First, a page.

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Author Topic: IA-Selzer/DMR/Mediacom: Trump +7  (Read 13905 times)
Castro
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« on: November 05, 2016, 07:04:48 pm »

Trump - 46%
Clinton - 39%
Johnson - 6%
Stein - 1%

Poll conducted Nov 1-4.

Quote
At first glance, the early vote offers a bright spot for Clinton, where she enjoys a 22-point advantage over Trump. That’s a testament to her campaign’s heavy focus on banking votes during Iowa’s 40-day early vote period. But the data indicate it will not be enough to overcome Trump's support.

Voters who have already cast their ballots represent 34 percent of poll respondents. Among the remaining two-thirds of respondents who haven’t voted but plan to, Trump leads by 21 percentage points, 53-32.

Among other groups, meanwhile, Clinton’s lead is significantly lower than the advantage she enjoys nationally. She holds just a 3-point lead among women, for example, a demographic Democrats have been banking on to reject Trump and lift Clinton and one that she leads by a dozen or more points in national polls.

http://www.desmoinesregister.com/story/news/politics/iowa-poll/2016/11/05/iowa-poll-trump-opens-7-point-lead-over-clinton/93347134/?hootPostID=244ad51ae6af519614281eb8c6904b90
« Last Edit: November 05, 2016, 07:09:30 pm by Castro »Logged
Castro
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« Reply #1 on: November 05, 2016, 07:08:43 pm »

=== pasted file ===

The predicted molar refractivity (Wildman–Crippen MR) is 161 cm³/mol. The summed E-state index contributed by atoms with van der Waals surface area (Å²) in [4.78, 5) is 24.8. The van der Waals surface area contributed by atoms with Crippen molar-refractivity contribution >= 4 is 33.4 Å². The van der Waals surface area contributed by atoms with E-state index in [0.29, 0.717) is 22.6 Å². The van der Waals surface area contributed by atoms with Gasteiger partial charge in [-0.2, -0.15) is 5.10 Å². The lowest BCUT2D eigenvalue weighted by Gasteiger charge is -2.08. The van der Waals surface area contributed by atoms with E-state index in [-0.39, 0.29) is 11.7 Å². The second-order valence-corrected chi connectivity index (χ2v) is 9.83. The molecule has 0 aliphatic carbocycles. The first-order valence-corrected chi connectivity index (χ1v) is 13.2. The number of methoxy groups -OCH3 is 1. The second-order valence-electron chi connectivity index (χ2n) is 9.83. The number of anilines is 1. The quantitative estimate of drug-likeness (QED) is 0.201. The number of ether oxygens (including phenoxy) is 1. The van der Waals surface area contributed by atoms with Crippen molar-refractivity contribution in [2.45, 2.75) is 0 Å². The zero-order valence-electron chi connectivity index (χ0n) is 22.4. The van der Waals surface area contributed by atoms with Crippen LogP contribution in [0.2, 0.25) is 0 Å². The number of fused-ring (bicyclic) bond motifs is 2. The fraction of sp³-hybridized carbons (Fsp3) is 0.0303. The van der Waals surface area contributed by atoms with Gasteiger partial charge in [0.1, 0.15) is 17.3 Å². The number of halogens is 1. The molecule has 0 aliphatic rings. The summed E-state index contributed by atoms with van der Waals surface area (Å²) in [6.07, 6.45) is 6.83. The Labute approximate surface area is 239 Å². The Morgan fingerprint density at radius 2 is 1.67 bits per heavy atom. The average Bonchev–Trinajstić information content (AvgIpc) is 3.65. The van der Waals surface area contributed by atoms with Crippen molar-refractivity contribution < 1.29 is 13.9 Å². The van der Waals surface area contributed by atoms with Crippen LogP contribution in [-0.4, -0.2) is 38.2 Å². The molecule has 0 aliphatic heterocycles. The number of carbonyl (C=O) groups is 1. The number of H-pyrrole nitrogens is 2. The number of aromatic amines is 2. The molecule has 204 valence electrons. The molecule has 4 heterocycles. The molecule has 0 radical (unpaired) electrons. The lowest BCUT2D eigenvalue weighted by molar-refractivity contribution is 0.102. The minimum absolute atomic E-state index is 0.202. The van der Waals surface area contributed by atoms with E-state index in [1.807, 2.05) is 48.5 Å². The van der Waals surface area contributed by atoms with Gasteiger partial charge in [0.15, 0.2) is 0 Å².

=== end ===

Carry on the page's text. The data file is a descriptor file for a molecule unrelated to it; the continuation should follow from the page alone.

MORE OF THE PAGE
Quote
The poll shows younger voters are less likely to identify as Democrats, something that stands in contrast to the last two elections.  The youth vote was the backbone of the Obama coalition in Iowa, and he won by a large margin among voters under age 35 in 2008. The final Iowa poll ahead of the 2008 election showed 33 percent of those under age 35 identified as Democrats, 26 percent as Republicans, and 38 percent as independents. In this poll, 36 percent identify as independent, 32 percent Republican and just 25 percent Democratic.
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Castro
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« Reply #2 on: November 05, 2016, 07:19:15 pm »

The Trump-Cruz margin in their final caucus poll was off by more than 8 points, so it's possible she doesn't have as good a read on Iowa anymore. That said, it was a caucus and much harder to predict than a general election race. Then again, one could argue Trump underpeformed so much in Iowa because of his lack of groundgame, which could be present in the general election as well. Bottom line, I'm not going to count on this poll being wrong, and I'm chalking this up to a Trump win in my prediction.
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Castro
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« Reply #3 on: November 05, 2016, 07:24:44 pm »

God Bless Iowa! I hope they remain in the Republican column for future elections.

I'll gladly trade Iowa for North Carolina any day.
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Castro
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« Reply #4 on: November 11, 2016, 07:34:21 pm »

So I guess this is pretty much the only gold standard left.
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